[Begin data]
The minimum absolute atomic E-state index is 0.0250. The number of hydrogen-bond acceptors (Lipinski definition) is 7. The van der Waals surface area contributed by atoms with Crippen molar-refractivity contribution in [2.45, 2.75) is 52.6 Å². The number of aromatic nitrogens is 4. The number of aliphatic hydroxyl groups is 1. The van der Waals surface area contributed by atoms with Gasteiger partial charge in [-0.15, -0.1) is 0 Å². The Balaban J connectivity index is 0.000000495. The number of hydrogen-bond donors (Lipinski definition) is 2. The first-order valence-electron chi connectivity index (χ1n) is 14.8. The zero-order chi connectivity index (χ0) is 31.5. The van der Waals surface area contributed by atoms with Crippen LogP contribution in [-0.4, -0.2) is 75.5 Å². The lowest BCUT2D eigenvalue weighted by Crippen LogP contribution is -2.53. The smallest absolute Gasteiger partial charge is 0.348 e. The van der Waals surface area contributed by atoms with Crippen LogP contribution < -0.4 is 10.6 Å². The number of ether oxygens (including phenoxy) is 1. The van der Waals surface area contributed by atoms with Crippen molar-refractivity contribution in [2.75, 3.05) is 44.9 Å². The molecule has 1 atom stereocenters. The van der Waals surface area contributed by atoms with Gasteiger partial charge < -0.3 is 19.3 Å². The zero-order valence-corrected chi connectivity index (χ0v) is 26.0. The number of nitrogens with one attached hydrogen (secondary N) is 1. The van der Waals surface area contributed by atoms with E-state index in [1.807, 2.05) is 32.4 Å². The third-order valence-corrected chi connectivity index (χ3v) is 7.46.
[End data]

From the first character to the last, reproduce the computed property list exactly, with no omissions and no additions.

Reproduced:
The minimum absolute atomic E-state index is 0.0250. The number of hydrogen-bond acceptors (Lipinski definition) is 7. The van der Waals surface area contributed by atoms with Crippen molar-refractivity contribution in [2.45, 2.75) is 52.6 Å². The number of aromatic nitrogens is 4. The number of aliphatic hydroxyl groups is 1. The van der Waals surface area contributed by atoms with Gasteiger partial charge in [-0.15, -0.1) is 0 Å². The Balaban J connectivity index is 0.000000495. The number of hydrogen-bond donors (Lipinski definition) is 2. The first-order valence-electron chi connectivity index (χ1n) is 14.8. The zero-order chi connectivity index (χ0) is 31.5. The van der Waals surface area contributed by atoms with Crippen LogP contribution in [-0.4, -0.2) is 75.5 Å². The lowest BCUT2D eigenvalue weighted by Crippen LogP contribution is -2.53. The smallest absolute Gasteiger partial charge is 0.348 e. The van der Waals surface area contributed by atoms with Crippen LogP contribution < -0.4 is 10.6 Å². The number of ether oxygens (including phenoxy) is 1. The van der Waals surface area contributed by atoms with Crippen molar-refractivity contribution in [2.75, 3.05) is 44.9 Å². The molecule has 1 atom stereocenters. The van der Waals surface area contributed by atoms with Gasteiger partial charge < -0.3 is 19.3 Å². The zero-order valence-corrected chi connectivity index (χ0v) is 26.0. The number of nitrogens with one attached hydrogen (secondary N) is 1. The van der Waals surface area contributed by atoms with E-state index in [1.807, 2.05) is 32.4 Å². The third-order valence-corrected chi connectivity index (χ3v) is 7.46.